Bipartisan Bill To Authorize Community Solar Energy Projects Being Circulated
Representatives James Santora (R-Delaware), Aaron Kaufer (R-Luzerne), Donna Bullock (D-Philadelphia) and Peter Schweyer (D-Lehigh) Friday circulated a memo to their colleagues asking them to co-sponsor legislation to authorize community solar energy projects.
“Community solar allows neighbors, businesses, farms, and other community members to directly participate in and receive the benefits from a solar project connected to their local electric distribution company’s grid.
“Participants can subscribe to a portion of an offsite solar project and receive credit on their electricity bill for the power produced, just as if the panels were on their roof.
“This program extends to all Pennsylvania residents and businesses the ability to acquire solar energy from a specific community solar project. It also gives citizens and businesses the choice to participate – there is no mandate for participation or request for state funding.
“Under current law, individuals who are renters, have a shaded roof, live in an apartment building, or lack roof access, are unable to directly participate in Pennsylvania’s growing solar economy.
“This bill simply removes an existing policy barrier and by doing so will allow individuals to participate in a community solar project if they choose. It’s a simple fix that opens a new market sector in the energy industry, allowing for continued innovation.
“Community solar offers many benefits for both participants and the Commonwealth, including--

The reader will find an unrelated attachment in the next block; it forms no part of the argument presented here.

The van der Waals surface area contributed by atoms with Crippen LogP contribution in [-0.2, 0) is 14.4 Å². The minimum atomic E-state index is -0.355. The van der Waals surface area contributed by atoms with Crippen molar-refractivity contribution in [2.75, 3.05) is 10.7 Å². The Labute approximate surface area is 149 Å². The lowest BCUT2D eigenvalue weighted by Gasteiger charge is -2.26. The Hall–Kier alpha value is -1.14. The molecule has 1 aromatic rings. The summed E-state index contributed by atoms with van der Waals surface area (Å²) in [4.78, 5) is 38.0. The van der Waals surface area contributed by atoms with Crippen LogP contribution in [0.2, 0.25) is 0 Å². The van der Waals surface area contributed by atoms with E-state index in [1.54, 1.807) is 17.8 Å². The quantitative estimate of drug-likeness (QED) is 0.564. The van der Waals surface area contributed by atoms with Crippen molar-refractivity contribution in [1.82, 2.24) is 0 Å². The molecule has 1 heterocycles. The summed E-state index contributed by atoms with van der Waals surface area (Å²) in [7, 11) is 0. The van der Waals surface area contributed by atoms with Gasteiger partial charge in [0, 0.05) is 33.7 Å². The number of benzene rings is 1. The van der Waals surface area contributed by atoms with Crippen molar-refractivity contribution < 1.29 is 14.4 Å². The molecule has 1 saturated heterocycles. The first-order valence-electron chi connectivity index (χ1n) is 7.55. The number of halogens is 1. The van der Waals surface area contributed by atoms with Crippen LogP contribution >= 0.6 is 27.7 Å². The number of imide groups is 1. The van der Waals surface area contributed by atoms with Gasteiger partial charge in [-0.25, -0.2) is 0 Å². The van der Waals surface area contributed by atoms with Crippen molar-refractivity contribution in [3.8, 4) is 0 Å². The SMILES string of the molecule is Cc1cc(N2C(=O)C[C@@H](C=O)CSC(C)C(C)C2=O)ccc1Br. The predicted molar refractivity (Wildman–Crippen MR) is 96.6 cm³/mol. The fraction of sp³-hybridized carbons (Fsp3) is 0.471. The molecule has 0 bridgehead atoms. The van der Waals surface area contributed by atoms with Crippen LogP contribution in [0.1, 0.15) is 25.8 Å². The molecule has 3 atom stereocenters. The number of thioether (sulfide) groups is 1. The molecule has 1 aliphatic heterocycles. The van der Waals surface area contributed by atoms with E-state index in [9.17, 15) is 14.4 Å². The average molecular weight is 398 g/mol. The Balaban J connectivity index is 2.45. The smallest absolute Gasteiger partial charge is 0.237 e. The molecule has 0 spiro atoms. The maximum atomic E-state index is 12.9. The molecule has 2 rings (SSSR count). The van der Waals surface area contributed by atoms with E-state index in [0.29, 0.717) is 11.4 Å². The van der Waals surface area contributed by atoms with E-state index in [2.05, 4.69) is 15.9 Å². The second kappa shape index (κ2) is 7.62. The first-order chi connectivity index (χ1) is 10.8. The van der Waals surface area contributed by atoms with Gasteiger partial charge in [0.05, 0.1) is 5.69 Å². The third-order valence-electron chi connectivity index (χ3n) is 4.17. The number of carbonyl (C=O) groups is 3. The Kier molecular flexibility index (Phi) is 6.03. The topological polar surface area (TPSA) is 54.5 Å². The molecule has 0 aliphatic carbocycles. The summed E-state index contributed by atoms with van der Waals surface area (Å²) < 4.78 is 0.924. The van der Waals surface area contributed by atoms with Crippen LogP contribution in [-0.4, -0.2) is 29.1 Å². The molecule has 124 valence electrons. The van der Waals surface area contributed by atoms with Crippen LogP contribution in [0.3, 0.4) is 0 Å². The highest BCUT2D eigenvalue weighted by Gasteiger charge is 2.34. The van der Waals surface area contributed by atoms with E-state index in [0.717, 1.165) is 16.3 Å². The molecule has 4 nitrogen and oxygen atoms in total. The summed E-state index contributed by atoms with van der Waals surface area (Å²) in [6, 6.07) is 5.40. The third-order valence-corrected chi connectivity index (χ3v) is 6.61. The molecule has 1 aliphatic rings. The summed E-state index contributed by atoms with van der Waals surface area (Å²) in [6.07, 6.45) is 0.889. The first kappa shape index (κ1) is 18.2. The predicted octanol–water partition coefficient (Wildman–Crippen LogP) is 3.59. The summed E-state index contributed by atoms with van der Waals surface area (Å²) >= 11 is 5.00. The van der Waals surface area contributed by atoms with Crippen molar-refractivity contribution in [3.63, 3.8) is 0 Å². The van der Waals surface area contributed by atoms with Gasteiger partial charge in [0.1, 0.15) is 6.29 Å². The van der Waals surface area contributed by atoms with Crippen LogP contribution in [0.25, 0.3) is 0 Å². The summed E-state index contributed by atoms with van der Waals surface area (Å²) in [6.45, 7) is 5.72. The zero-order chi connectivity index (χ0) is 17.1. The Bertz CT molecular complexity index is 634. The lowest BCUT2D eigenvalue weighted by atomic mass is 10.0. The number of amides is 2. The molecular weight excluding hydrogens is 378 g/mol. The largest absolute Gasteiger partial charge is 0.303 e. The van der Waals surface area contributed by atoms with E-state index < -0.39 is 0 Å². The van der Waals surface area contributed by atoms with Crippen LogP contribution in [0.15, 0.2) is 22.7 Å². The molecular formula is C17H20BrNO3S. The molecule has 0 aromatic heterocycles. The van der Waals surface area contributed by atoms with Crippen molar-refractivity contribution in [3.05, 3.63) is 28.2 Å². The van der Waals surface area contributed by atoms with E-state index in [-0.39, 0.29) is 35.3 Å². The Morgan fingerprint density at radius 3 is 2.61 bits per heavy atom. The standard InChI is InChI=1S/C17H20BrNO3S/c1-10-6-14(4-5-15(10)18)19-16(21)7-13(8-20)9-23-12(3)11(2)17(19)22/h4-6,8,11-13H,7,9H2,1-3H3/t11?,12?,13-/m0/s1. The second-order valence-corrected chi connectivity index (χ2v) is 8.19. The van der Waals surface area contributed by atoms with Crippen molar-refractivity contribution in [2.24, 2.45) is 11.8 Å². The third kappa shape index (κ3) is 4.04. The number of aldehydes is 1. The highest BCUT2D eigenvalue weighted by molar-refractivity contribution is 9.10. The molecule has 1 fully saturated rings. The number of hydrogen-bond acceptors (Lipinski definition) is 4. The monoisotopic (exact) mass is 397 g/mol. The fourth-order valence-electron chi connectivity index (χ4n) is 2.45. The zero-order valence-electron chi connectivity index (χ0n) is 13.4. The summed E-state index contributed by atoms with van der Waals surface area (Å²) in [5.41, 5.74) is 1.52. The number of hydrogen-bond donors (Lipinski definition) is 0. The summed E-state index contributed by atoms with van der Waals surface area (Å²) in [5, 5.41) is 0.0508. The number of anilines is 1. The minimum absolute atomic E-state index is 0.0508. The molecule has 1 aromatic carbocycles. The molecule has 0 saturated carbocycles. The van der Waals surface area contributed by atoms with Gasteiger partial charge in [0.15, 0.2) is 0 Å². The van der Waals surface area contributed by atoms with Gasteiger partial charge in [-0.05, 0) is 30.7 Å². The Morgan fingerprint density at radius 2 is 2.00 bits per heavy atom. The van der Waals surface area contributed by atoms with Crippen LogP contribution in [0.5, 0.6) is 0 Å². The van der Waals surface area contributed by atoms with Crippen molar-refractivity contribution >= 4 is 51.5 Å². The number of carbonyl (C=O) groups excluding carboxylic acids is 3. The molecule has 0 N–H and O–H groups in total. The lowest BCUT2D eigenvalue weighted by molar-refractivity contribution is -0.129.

-- Economic development through private investment and creation of local jobs through the entire solar supply chain including installers, contractors, investors and site preparation.
-- Saving consumers and businesses money on their electricity bills, and benefiting all ratepayers by supplying extra energy to the grid during peak demand on hot days when prices are highest.
-- Using private capital to connect community solar projects to the grid and upgrading the electricity network for the benefit of all consumers
-- Creating a pathway for low and moderate income residents to enjoy the benefits of solar because these projects do not require a large upfront investment.
-- Increasing the amount of clean, pollution-free energy coming onto the grid.
-- Promoting good land use decisions since solar projects no longer need to be on the property of the subscriber. These projects can be located almost anywhere—rooftops, parking lots, brownfields, reclaimed mining lands—and where these projects make the most sense. For example, farmers could more aggressively benefit from the cost savings and extra income stream of solar without having to take farmland out of production. Some ground mounted solar arrays are now being developed as preserves for native plants and pollinators.
-- Community solar projects can be developed by private owners, municipalities and institutions, stimulating the development of true community partnerships.
The memo concluded by saying, “The four of us have different backgrounds and perspectives, but are united in the view that it is time for Pennsylvania join this growing and innovative new market.”
[Posted: July 20, 2018]
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